Clinton capitalizes on Trump fat-shaming former Miss Universe

Last Updated Sep 28, 2016 9:40 AM EDT

Hillary Clinton heads to New Hampshire today to campaign with former rival Bernie Sanders. The Democratic presidential nominee is capitalizing on Donald Trump’s treatment of a former Miss Universe.

One of the Clinton camp’s goals was to goad Trump into making a mistake, reports CBS News correspondent Nancy Cordes. They say it worked and that Trump is digging himself in deeper by fat-shaming Alicia Machado, who is still fighting back.

“He was really rude with me. He was -- he tried to destroy my self esteem,” Machado said to CNN’s Anderson Cooper. 

Machado said Trump’s comments about her on Fox Tuesday brought up bad memories from 20 years ago, when she gained a few pounds after winning his beauty pageant and was forced to work out in front of an army of cameras. 

“She gained a massive amount of weight, and it was a real problem,” Trump told Fox and Friends. 

“She weighed 118 pounds or 117 pounds and she went up to 160 or 70. So this is somebody that likes to eat,” Trump had said in 1997.

When the two appeared together on “CBS This Morning” a few months later, Machado said she only gained 16 pounds.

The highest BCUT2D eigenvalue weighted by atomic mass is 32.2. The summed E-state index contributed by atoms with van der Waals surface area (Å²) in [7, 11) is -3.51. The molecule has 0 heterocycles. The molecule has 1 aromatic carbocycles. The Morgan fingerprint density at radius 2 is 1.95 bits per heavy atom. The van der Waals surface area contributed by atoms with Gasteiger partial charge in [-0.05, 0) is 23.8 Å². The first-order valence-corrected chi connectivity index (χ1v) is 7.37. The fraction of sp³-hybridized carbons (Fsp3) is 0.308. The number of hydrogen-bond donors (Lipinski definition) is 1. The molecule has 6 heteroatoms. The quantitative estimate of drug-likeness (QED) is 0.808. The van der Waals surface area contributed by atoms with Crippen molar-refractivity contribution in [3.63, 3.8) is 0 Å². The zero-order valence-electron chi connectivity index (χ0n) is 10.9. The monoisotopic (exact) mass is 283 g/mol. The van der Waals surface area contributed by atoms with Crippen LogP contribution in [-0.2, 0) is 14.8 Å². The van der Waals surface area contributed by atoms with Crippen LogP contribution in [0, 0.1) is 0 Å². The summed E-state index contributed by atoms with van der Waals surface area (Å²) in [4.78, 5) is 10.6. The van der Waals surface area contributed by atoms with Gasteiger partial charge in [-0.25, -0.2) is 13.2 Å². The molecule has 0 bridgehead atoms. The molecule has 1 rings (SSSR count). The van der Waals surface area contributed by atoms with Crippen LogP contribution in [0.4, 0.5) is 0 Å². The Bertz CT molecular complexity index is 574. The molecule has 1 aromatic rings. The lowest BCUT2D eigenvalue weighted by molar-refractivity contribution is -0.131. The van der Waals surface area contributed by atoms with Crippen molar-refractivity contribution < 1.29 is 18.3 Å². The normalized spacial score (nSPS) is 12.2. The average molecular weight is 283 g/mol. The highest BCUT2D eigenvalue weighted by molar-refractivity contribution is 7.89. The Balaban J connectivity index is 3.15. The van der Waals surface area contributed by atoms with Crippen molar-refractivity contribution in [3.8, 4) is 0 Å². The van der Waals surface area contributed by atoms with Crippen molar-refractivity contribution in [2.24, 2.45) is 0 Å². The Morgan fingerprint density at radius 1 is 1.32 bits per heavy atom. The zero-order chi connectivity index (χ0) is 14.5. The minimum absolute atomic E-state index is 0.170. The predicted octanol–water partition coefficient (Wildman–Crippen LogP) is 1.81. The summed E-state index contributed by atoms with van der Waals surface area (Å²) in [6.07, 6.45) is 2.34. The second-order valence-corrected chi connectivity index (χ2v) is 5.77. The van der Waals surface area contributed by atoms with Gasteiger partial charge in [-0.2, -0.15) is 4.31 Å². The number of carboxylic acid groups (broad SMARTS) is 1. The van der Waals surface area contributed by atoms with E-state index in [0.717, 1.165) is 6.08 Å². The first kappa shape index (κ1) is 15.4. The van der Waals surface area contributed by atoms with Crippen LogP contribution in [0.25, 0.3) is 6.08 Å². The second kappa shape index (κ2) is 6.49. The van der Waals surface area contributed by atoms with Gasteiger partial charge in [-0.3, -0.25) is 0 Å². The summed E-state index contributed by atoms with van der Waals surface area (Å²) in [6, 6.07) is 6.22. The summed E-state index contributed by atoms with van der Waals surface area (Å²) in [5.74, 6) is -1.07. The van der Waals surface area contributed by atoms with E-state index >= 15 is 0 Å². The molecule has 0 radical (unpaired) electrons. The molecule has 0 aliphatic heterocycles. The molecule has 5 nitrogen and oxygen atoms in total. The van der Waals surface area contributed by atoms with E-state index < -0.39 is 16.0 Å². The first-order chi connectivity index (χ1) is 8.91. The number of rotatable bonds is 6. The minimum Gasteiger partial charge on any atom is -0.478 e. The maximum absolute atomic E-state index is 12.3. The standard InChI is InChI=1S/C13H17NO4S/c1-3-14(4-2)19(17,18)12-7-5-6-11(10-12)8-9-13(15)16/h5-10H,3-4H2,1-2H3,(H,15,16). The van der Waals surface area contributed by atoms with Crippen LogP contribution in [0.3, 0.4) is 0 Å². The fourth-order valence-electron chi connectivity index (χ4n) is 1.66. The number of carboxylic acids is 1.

“She really has turned out to be one of the great Miss Universes, I will say. And she had a little problem during the middle where she gained a little weight,” Trump said in May 1997.

“I don’t think so,” Machado said. 

“Yeah, she’s probably right,” Trump said. 

“I don’t think so,” Machado said. 

Trump feigned ignorance when Clinton brought up Machado on the debate stage Monday night.

“He called this woman ‘Miss Piggy,’ then he called her ‘Miss Housekeeping’ because she was Latina,’” Clinton said at the debate. “Donald, she has a name.”

“Where did you find this?” Trump asked.

The Clinton campaign was prepared for the fallout. Within hours, there was a press release and a new Spanish language campaign video featuring Machado.

In Raleigh Tuesday, Clinton called Trump’s views “dangerously incoherent.”

Others noted the irony of Trump criticizing a woman’s weight when his medical records revealed this month that at 236, he’s on the borderline between overweight and obese. 

“Yeah. I think I could lose a little weight. I’ve always been a little bit this way. … It’s tough because of the way I live. But the one thing I would like to do is be able to drop 15, 20 pounds,” he said.

Clinton’s hopes of turning Arizona blue got brighter Tuesday with an endorsement of the Arizona Republic newspaper, the paper’s first endorsement of a Democrat.

“Trump’s long history of objectifying women and his demeaning comments about women during the campaign are not just good-old-boy gaffes,” the paper’s editorial board wrote. “They are evidence of deep character flaws. They are part of a pattern.”